In the past several months, I have heard more about Haiti’s tourism plans than the ongoing plans for reconstruction. This is not to say that tourism should not be included in a nation-building strategy. After all, Haiti’s richly distinctive history, culture, music, literature and food make it worth exploring. Tourism Minister Stephanie Villedrouin, President Michel Martelly and Prime Minister Laurent Lamothe have had no reservations in compelling other nations, investors and the Diaspora alike, to come “experience” Haiti in their efforts to facilitate economic development. At the same time, promoting tourism as an economic development tool — without a broader framework for ensuring that its impact will actually enhance the lived experience of the least well off Haitian — is insufficient.
Again, the Haitian state is well within its right to redefine its global image and to restore Haiti as the tourist destination it once was.
For example, it is common knowledge that Bill and Hillary Clinton, honeymooned in Haiti back in the 1970′s, among other notables who have frequented the country throughout its history. Furthermore, Minister Villedrouin is correct in her constant reiteration that “the product is there.” More than the sun, beaches and good weather that just about any Caribbean destination has to offer, Haiti has global history with the Citadelle being a World Heritage United Nations Educational, Scientific and Cultural Organization (UNESCO) site as the largest fortress in the western hemisphere, and Mole Saint Nicholas being the landing place of Columbus’ New World discovery, in addition to other national treasures. The idea is that if people are willing to look beyond Haiti’s present shortcomings of abject poverty, poor infrastructure and a weakened economy, then tourism can significantly help the nation address these challenges through economic development.
From my vantage point as an urban planner, economic development is a policy measure that brings outside funds into a community to raise the standard of living for an area’s residents. This is often accomplished through basic infrastructure upgrades and by revitalizing a community’s image or appeal so that it benefits from future investment and activity. In short, economic development is about improving the social and economic well-being of a community, not just about fostering a country’s economic growth.
To promote tourism, Haiti’s present efforts have included the construction of airports in Les Cayes, Île-à-Vaches and in Cap-Haïtien; building hotels in Port-au-Prince and Pétion-Ville; and opening a hospitality school, amidst other initiatives. However, for the countless Haitians who themselves do not yet have the privilege of leaving Haiti to be tourists elsewhere, physical and social infrastructure investments such as new roads, school buildings, public health services and workforce development (beyond tourism training institutes) can go a lot further in bolstering their daily realities. Attention to these concerns is just as important, if not more so, as marketing Haiti’s food, culture and historic sites.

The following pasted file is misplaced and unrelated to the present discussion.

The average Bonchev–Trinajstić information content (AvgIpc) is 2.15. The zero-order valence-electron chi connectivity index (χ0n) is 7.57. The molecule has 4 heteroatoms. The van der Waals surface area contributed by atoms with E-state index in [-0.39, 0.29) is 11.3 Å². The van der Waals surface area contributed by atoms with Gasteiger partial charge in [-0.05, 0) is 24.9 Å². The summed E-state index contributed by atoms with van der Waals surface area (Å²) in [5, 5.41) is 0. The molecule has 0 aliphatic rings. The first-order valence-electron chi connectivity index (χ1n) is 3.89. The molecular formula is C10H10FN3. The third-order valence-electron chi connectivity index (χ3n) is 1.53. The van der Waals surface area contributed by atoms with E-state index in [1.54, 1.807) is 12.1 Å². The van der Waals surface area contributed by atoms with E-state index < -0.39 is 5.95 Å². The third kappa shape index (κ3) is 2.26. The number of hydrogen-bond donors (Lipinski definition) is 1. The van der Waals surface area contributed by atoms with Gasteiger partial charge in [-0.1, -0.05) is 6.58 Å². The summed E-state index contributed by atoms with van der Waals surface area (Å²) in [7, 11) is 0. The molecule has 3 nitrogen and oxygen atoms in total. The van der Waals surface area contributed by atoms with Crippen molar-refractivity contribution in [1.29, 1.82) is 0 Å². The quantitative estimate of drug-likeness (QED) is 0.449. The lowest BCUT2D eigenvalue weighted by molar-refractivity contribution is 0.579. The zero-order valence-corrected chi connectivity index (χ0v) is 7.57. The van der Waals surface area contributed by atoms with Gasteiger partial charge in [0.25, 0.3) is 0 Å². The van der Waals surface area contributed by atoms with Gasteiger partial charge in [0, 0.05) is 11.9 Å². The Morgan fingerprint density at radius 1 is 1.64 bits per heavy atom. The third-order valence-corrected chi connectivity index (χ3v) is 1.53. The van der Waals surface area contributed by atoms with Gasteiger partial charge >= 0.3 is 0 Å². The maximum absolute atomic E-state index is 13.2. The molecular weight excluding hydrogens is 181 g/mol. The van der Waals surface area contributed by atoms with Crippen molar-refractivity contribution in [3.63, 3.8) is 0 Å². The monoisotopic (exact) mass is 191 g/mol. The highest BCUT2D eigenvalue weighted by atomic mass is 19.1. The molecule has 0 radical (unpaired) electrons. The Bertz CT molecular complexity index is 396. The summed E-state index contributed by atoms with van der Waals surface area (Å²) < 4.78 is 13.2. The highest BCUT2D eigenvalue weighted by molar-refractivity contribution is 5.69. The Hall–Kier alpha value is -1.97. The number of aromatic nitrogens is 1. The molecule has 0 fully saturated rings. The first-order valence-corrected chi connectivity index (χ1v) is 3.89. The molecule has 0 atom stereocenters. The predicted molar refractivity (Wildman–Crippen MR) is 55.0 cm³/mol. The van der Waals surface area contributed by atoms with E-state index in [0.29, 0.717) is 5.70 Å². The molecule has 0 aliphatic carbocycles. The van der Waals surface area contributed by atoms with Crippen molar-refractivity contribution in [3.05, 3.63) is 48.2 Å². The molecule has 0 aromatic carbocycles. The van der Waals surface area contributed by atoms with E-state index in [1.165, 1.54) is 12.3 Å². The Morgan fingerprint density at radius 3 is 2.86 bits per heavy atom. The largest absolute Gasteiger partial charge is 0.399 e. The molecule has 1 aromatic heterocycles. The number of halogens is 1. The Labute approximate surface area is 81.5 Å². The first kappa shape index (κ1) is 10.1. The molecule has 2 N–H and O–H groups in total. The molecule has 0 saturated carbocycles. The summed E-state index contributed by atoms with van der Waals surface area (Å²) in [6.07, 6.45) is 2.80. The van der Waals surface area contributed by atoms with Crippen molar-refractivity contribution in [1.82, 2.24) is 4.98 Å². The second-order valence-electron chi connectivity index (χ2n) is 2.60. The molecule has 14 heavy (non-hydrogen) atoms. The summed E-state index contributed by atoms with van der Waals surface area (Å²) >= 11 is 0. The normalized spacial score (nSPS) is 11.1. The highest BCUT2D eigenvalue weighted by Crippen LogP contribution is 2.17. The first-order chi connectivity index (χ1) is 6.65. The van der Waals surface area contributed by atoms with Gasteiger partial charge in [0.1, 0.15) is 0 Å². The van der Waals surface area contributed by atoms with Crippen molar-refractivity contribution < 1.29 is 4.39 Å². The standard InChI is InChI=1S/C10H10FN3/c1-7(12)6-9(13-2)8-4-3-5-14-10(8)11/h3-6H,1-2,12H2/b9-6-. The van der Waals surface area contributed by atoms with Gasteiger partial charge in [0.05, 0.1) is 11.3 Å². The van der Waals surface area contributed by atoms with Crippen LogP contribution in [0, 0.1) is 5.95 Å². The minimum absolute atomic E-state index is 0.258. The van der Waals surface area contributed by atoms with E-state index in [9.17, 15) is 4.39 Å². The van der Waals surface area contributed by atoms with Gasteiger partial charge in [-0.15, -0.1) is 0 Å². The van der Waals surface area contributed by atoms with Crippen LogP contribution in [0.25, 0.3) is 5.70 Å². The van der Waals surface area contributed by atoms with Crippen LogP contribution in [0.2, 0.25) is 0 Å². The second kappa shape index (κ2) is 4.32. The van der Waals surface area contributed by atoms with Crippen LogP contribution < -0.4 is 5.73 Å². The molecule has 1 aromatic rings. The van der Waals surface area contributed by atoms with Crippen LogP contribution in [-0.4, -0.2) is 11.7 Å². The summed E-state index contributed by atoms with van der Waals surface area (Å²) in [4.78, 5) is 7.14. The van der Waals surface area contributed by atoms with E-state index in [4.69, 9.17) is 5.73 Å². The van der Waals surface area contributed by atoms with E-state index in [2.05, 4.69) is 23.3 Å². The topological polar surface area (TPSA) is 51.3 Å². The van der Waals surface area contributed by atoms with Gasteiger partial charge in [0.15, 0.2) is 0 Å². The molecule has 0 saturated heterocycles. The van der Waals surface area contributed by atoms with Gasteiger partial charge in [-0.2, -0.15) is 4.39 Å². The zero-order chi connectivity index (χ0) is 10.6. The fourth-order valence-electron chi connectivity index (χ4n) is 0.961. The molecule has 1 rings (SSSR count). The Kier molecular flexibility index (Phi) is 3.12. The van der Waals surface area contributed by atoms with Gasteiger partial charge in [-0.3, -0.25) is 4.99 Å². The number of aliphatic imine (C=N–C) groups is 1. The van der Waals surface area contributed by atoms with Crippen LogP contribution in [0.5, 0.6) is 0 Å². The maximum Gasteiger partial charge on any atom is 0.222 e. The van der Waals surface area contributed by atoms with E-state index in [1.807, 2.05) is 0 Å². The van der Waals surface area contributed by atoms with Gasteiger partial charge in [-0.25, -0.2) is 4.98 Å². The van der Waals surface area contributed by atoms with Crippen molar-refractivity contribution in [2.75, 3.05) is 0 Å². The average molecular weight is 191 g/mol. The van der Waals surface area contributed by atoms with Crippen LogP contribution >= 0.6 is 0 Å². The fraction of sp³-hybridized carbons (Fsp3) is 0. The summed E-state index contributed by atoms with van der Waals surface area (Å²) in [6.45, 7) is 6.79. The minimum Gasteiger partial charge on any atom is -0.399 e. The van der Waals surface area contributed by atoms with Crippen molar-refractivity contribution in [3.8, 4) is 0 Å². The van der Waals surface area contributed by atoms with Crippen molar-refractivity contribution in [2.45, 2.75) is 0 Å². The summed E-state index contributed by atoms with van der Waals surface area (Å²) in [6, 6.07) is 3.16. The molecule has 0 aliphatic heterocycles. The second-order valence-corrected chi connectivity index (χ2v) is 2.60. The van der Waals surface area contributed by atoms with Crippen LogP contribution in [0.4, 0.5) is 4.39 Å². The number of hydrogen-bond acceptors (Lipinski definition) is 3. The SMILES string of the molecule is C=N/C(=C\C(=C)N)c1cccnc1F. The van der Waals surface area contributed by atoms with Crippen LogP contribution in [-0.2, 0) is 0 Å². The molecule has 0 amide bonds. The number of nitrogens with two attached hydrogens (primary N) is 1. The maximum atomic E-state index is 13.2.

That is why it not enough for Haiti’s latest tourism campaign to focus almost exclusively on increasing revenue for the national economy without adequate consideration for the aforementioned approaches to economic development. Economic development succeeds when there is sustained efforts to monitor how well people’s daily are faring as a result of the monetary inflow from an industry like tourism. For instance, while Haiti receives $10 per passenger for the Royal Caribbean’s private island resort in Labadee, which rakes in $6 million a year for the Haitian government’s coffers, one cannot help but wonder how many more millions the Royal Caribbean makes in profits. All the while, communities trapped outside the resort’s gates certainly cannot attest to subsequent increases in their standards of living from this arrangement.
To better advocate for tourism as an economic development measure, Haiti has to develop a clear and simultaneous strategy for how tourists’ dollars will be spent towards improving the Haitian populace. Imagine if something akin to a neighborhood tourism council existed to increase citizen participation and to help determine which social or infrastructure project benefited from tourism revenue. This could better integrate local communities into the tourism economy rather than hopelessly feeling like tourism is happening to them. Regardless, the tourism sector cannot thrive on abysmal roads, traffic congestion and a subpar waste management system.
Neither can the Haitian people.
Developing a plan that funnels tourism earnings towards these and other national priorities would better ensure that the money generated from tourism actually remains on the island rather than returning to foreign conglomerates on the first flight (or ship) out. An earnest dedication to improving human capital, local economies and places throughout the country — along with strengthening Haiti’s tourism allure worldwide — will say a lot about how committed the Haitian state is to rebranding the nation, and rebranding itself.